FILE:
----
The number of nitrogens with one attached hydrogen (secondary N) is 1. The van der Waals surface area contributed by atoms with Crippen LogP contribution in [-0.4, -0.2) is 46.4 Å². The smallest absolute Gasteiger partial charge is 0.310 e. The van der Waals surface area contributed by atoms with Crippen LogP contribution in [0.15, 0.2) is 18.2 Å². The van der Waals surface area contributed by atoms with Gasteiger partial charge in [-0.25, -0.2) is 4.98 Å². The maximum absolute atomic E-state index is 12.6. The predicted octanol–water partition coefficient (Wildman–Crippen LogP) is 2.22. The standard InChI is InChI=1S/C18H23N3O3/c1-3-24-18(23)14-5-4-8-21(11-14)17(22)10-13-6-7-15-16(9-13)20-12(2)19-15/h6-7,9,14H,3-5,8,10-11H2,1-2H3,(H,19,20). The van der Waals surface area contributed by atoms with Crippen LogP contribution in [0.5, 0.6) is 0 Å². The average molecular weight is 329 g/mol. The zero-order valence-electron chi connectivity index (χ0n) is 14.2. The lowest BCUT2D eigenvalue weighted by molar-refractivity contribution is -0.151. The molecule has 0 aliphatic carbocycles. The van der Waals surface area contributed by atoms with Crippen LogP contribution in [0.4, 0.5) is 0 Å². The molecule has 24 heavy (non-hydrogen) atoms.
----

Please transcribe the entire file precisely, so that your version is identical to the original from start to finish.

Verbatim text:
The number of nitrogens with one attached hydrogen (secondary N) is 1. The van der Waals surface area contributed by atoms with Crippen LogP contribution in [-0.4, -0.2) is 46.4 Å². The smallest absolute Gasteiger partial charge is 0.310 e. The van der Waals surface area contributed by atoms with Crippen LogP contribution in [0.15, 0.2) is 18.2 Å². The van der Waals surface area contributed by atoms with Gasteiger partial charge in [-0.25, -0.2) is 4.98 Å². The maximum absolute atomic E-state index is 12.6. The predicted octanol–water partition coefficient (Wildman–Crippen LogP) is 2.22. The standard InChI is InChI=1S/C18H23N3O3/c1-3-24-18(23)14-5-4-8-21(11-14)17(22)10-13-6-7-15-16(9-13)20-12(2)19-15/h6-7,9,14H,3-5,8,10-11H2,1-2H3,(H,19,20). The van der Waals surface area contributed by atoms with Crippen LogP contribution in [0.5, 0.6) is 0 Å². The average molecular weight is 329 g/mol. The zero-order valence-electron chi connectivity index (χ0n) is 14.2. The lowest BCUT2D eigenvalue weighted by molar-refractivity contribution is -0.151. The molecule has 0 aliphatic carbocycles. The van der Waals surface area contributed by atoms with Crippen LogP contribution in [0.4, 0.5) is 0 Å². The molecule has 24 heavy (non-hydrogen) atoms.